It was a tale she was familiar with. Shahm Kerimoya had told it to her many times over the years; as she recalled it, she too had been attending the screening process, the sky erupted in a flash and thunderous roar that vibrated through Eten Viyo and the surrounding xeric plains. Flares happened often but it was much more than a common solar event. When the light began to recede, and the paralysis lessened, people were scattered and in disarray. Few had managed to keep their footing under the loss of their senses, only the Cindarii and a handful others who were fumbling and frantically searching for the novitiates that had suddenly gone missing.
“The whole city went into lockdown. Sectors were blocked off and extra barriers were raised – inclement weather protocol.” The Kaizar began to chuckle, “the Cindarii went manic, throwing accusations, interrogating everyone. We didn’t know a damn thing, though. Kaizar Corian ordered us to assist in the following searches and investigations but nothing came of it. They were just gone.”
“Yeema Keri tells it they fled to the deep wilds, disappeared into the Infinite Oasis and never seen again.” Ceccamun filled in.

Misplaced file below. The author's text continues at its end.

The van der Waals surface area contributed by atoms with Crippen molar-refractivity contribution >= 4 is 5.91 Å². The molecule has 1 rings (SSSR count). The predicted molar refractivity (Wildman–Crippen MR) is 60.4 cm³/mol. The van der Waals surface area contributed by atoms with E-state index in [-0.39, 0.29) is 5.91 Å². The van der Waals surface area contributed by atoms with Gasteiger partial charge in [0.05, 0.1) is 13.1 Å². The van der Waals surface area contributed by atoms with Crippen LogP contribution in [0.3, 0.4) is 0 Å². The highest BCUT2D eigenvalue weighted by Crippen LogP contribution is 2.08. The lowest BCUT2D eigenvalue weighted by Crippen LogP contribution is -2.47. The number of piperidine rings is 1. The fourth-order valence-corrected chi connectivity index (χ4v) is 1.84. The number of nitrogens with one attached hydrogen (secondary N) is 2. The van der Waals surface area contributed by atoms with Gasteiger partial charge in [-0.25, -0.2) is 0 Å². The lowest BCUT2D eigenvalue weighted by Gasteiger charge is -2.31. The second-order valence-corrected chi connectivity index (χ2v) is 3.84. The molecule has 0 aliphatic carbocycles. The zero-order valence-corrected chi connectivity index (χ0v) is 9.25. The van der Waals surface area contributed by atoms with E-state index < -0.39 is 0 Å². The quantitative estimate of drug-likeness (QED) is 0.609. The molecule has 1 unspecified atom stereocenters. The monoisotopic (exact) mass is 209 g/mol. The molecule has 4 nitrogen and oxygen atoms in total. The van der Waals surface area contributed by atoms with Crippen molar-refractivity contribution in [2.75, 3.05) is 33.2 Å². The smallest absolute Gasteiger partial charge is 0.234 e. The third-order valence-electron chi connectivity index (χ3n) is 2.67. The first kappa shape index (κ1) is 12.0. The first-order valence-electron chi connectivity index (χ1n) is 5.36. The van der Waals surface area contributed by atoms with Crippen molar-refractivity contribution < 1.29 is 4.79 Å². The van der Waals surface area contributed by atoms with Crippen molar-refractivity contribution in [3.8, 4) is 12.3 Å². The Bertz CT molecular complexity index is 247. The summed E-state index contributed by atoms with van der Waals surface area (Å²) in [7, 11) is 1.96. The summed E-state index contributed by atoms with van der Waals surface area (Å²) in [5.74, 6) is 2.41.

Khoriba nodded, “yeah, and it turned out that the old Kaizar knew more about the ordeal than he let on. Shortly before I succeeded him, he told me about a hermit who had left the clan some decades ago only to return and claim he had rediscovered the secrets to qyori. He wanted to take the potential novitiates out of Eten Viyo and train them; however, Kaizar Corian strictly forbade the idea out of fear for what the Cindarii would do when they discovered the plan. As we know, the Hermit went along with it anyway and, in doing so, forced the Kaizar’s hand who did what he had to do in order to protect the clan: he publicly exiled all the missing novitiates and made an outlaw of the Hermit who was to be arrested on sight. He told the Cindarii what he knew and pointed them to the Infinite Oasis. That’s the last anyone’s heard of it.”